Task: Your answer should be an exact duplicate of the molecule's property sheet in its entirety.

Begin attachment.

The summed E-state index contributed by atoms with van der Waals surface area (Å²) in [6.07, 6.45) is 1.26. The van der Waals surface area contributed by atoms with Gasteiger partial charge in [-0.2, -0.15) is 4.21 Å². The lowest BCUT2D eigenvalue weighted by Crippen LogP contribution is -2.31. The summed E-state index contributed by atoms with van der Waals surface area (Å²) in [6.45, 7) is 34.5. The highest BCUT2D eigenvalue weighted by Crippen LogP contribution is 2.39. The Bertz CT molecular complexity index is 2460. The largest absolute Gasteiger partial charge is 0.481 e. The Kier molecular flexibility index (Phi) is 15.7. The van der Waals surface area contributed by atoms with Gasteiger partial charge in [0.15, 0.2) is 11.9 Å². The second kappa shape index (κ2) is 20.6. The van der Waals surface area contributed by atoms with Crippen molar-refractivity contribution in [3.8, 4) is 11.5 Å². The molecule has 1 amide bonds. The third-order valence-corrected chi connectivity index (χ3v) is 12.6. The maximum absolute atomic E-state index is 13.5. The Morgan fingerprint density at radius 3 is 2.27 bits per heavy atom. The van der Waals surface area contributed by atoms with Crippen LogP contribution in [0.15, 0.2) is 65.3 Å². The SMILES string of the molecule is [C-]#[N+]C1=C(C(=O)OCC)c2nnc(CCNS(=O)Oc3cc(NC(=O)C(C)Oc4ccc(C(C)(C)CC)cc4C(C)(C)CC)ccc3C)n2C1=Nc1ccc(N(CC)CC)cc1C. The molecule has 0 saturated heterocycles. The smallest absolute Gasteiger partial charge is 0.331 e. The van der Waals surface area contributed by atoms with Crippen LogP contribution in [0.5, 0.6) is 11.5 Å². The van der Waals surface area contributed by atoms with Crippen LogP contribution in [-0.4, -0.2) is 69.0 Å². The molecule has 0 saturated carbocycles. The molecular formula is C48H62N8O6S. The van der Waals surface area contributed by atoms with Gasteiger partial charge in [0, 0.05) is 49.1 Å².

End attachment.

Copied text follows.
The summed E-state index contributed by atoms with van der Waals surface area (Å²) in [6.07, 6.45) is 1.26. The van der Waals surface area contributed by atoms with Gasteiger partial charge in [-0.2, -0.15) is 4.21 Å². The lowest BCUT2D eigenvalue weighted by Crippen LogP contribution is -2.31. The summed E-state index contributed by atoms with van der Waals surface area (Å²) in [6.45, 7) is 34.5. The highest BCUT2D eigenvalue weighted by Crippen LogP contribution is 2.39. The Bertz CT molecular complexity index is 2460. The largest absolute Gasteiger partial charge is 0.481 e. The Kier molecular flexibility index (Phi) is 15.7. The van der Waals surface area contributed by atoms with Gasteiger partial charge in [0.15, 0.2) is 11.9 Å². The second kappa shape index (κ2) is 20.6. The van der Waals surface area contributed by atoms with Crippen molar-refractivity contribution in [3.8, 4) is 11.5 Å². The molecule has 1 amide bonds. The third-order valence-corrected chi connectivity index (χ3v) is 12.6. The maximum absolute atomic E-state index is 13.5. The Morgan fingerprint density at radius 3 is 2.27 bits per heavy atom. The van der Waals surface area contributed by atoms with Crippen LogP contribution in [0.15, 0.2) is 65.3 Å². The SMILES string of the molecule is [C-]#[N+]C1=C(C(=O)OCC)c2nnc(CCNS(=O)Oc3cc(NC(=O)C(C)Oc4ccc(C(C)(C)CC)cc4C(C)(C)CC)ccc3C)n2C1=Nc1ccc(N(CC)CC)cc1C. The molecule has 0 saturated heterocycles. The smallest absolute Gasteiger partial charge is 0.331 e. The van der Waals surface area contributed by atoms with Crippen LogP contribution in [0.5, 0.6) is 11.5 Å². The van der Waals surface area contributed by atoms with Crippen LogP contribution in [-0.4, -0.2) is 69.0 Å². The molecule has 0 saturated carbocycles. The molecular formula is C48H62N8O6S. The van der Waals surface area contributed by atoms with Gasteiger partial charge in [0, 0.05) is 49.1 Å².